When this whole issue first arose, it was actually somewhat plausible. The first I heard of it, there were simply some questions about Obama's published birth certificate, and I even gave it two rather kindly disposed posts ("An Interesting Question", "A Small Update on the Birth Certificate Controversy"), granted, in the second I did dismiss a few claims, as my experience with computers told me they were wrong. (Eg. the complete ignorance of the ways lossy compression can alter images.) Still, I was open to the argument, admitted the possibility and, though in the later essay I did state I thought the argument unlikely, I admitted new evidence could change that perception.

And, as time went on, the evidence did not hold up. The supposed mistakes proved to be identical to other, known good certificates, the other supposed irregularities were either shown to be common, or were at least within the scope of normal procedures. There simply was not enough to hold up. Perhaps a few things were somewhat irregular, but that is not a sign of a conspiracy. The fact that my grandfather Clarence is listed as "Clearance" on a few government documents shows laziness and incompetence, not a conspiracy aimed at an elderly hillbilly from Tennessee.

But then something interesting happened. Those who had invested so much in finding Obama ineligible could not let go of that conclusion. And so, they began to look for other proofs. They dug up old arguments (which were hardly legal precedent) about children of foreign parents running for president, they looked for birth announcements, checked his travel history in Indonesia, and on and on. And they kept finding "irregularities". And, forgetting that the initial argument fell flat, they kept using the "inconsistencies" as proof that Obama had something to hide, despite the fact that the "inconsistencies" never existed, except in their minds. And so, using their own disproved suspicions as proof something must be wrong, they found more and more wrong, and convinced themselves where there is smoke there must be fire, forgetting they had created the smoke in the first place. (I know some will say "but there were irregularities", but life is full of irregularities, we just normally accept them as part of life, noticing them only in these cases -- cf "Mumia, the DaVinci Code, Full Body Scans, and Loose Change - How Conspiracy Theories Arise".)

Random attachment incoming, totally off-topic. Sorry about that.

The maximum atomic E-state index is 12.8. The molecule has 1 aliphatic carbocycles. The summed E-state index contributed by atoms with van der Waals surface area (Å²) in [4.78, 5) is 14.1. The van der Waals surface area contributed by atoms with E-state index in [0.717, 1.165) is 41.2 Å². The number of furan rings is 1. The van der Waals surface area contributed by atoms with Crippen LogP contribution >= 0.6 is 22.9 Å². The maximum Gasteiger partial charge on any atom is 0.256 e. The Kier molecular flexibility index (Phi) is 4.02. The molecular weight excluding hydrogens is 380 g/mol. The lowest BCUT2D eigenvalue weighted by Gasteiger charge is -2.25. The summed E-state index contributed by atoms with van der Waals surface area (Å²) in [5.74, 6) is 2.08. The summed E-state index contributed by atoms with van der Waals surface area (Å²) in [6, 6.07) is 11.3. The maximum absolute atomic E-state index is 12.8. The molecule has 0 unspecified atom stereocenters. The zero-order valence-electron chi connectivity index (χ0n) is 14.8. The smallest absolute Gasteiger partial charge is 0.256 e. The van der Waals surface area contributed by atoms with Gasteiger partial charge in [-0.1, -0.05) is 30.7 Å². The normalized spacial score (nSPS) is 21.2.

Of course, none of this is intended to argue whether Obama is eligible to hold office or not. Personally, I have not seen anything that would convince me he is not, but I could change my opinion with the right evidence. What I want to show is the way in which an initial question, properly raised, gathered a momentum of its own, and, in the end, the conclusion became more important than the question, developing a life of its own, and riving people to find evidence to support it, as the original evidence was demolished.

That is the way that many conspiracy theories work.

Look at the arguments I have heard about Jewish conspiracies. Supposedly Jews are so powerful they secretly run the world. Yet, somehow they are so weak they cannot silence those who promulgate this theory. (The same is true of most such theories. If the conspirators are so clever and powerful, why can't they silence the freaks who push such theories? And why do they leave behind such silly evidence?) And then there is the Holocaust. Some argue that it never happened, Jews invented it for sympathy. Other that it did happen, but it was some sort of massive sacrifice intended to hide Jewish schemes.

Here we can see precisely what I am discussing. The conclusion that Jews runt he world is taken as a given, a fact, and thus all evidence is massaged to fit the conclusion. For example, the Holocaust. Either it didn't happen, because it couldn't if Jews ran the world, or else it did, but it was all part of the conspiracy.

This way of thinking is not how the truth is established, it is not a rational thought process. The thing it resembles most is the way lawyers plead their cases, fitting facts into the conclusion they wish the jury to reach. If facts are uncomfortable, they are ignored, or, if impossible to ignore, made to fit the conclusions. That is pleading, not reasoning.